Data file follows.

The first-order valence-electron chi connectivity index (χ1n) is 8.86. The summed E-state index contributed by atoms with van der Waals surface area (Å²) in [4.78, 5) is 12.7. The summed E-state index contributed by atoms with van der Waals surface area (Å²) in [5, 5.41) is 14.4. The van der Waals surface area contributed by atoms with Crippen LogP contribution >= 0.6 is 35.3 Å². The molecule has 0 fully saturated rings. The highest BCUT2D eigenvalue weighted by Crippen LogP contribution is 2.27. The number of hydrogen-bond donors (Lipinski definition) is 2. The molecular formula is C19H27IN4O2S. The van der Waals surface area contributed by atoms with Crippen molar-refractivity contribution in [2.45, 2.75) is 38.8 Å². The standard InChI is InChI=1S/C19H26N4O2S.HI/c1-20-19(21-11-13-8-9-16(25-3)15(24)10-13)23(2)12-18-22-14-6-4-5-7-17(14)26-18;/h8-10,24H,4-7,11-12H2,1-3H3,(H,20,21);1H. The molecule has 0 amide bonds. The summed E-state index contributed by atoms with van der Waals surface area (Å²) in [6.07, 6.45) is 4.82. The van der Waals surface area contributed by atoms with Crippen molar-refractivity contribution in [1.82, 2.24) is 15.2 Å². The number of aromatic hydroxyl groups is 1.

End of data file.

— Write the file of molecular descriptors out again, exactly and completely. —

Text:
The first-order valence-electron chi connectivity index (χ1n) is 8.86. The summed E-state index contributed by atoms with van der Waals surface area (Å²) in [4.78, 5) is 12.7. The summed E-state index contributed by atoms with van der Waals surface area (Å²) in [5, 5.41) is 14.4. The van der Waals surface area contributed by atoms with Crippen LogP contribution >= 0.6 is 35.3 Å². The molecule has 0 fully saturated rings. The highest BCUT2D eigenvalue weighted by Crippen LogP contribution is 2.27. The number of hydrogen-bond donors (Lipinski definition) is 2. The molecular formula is C19H27IN4O2S. The van der Waals surface area contributed by atoms with Crippen molar-refractivity contribution in [2.45, 2.75) is 38.8 Å². The standard InChI is InChI=1S/C19H26N4O2S.HI/c1-20-19(21-11-13-8-9-16(25-3)15(24)10-13)23(2)12-18-22-14-6-4-5-7-17(14)26-18;/h8-10,24H,4-7,11-12H2,1-3H3,(H,20,21);1H. The molecule has 0 amide bonds. The summed E-state index contributed by atoms with van der Waals surface area (Å²) in [6.07, 6.45) is 4.82. The van der Waals surface area contributed by atoms with Crippen molar-refractivity contribution in [1.82, 2.24) is 15.2 Å². The number of aromatic hydroxyl groups is 1.